Victims of human trafficking in South Eastern Europe (SEE), particularly minors, are increasingly being trafficked for forced labour, begging and delinquency.
Bulgaria is among the main countries of origin for victims of trafficking in South Eastern Europe, according to a report of the International Organization for Migration.
Victims of human trafficking in South Eastern Europe (SEE), particularly minors, are increasingly being trafficked for forced labour, begging and delinquency, the Second Annual Report on Victims of Trafficking in South Eastern Europe warned. The report is produced by the Regional Clearing Point (RCP), an IOM managed programme and presents the most comprehensive picture to date of trafficking in South Eastern Europe.
The report, which was conducted in cooperation with numerous counter-trafficking organisations highlights the fact that victims are trafficked from, through and to SEE for a variety of purposes including labour, begging and adoption – and not just for sexual exploitation.
Albania, Romania, Moldova and to a lesser extent Bulgaria and the province of Kosovo (Serbia and Montenegro) represent 89% of the victims assisted in 2004. An increase is noted in the number of victims who are trafficked from Croatia, Bosnia Herzegovina, Macedonia, Serbia and Montenegro, which until now had been countries of transit and destination.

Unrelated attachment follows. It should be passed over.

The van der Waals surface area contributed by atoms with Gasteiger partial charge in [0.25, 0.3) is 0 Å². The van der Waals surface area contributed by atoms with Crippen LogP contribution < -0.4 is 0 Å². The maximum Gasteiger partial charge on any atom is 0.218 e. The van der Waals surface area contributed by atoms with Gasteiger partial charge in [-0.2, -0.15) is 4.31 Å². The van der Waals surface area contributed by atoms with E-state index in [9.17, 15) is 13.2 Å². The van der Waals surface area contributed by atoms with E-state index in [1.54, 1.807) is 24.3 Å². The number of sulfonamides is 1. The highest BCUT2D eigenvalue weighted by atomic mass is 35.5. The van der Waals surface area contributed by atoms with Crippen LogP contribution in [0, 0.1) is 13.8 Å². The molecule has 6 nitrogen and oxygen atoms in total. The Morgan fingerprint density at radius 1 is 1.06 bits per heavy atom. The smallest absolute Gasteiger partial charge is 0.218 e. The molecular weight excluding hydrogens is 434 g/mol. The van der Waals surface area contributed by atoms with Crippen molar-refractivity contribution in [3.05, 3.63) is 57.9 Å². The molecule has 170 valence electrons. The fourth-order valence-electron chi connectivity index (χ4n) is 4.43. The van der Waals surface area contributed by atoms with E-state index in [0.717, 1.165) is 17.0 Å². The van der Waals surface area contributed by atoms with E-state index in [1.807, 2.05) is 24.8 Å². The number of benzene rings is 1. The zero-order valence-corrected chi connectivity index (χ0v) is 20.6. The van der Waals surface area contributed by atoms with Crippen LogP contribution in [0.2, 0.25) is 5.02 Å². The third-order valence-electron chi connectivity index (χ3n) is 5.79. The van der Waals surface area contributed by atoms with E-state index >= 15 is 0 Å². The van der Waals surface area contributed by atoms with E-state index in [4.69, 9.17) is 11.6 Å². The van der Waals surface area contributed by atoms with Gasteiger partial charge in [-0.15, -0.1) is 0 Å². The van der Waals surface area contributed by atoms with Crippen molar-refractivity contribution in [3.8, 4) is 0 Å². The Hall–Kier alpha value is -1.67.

Ukraine remains the primary country of origin for victims of trafficking to SEE, with an increasing number of victims trafficked from distant countries such as China, Iraq, Georgia, Mongolia, Lebanon, Armenia and Uzbekistan.
Work abroad continues to be the main reason that drives most trafficking victims to leave home, as many victims are unemployed, underemployed or suffer from low salaries at home.
However, the report notes that recruitment through bogus job advertisements and job agencies is less common in the region as the general public is more aware of the dangers of accepting dubious jobs abroad. Instead, new recruitment methods – such as the ‘lover-boy` and the use of female recruiters, often victims or former victims themselves, are employed.
17 September 2005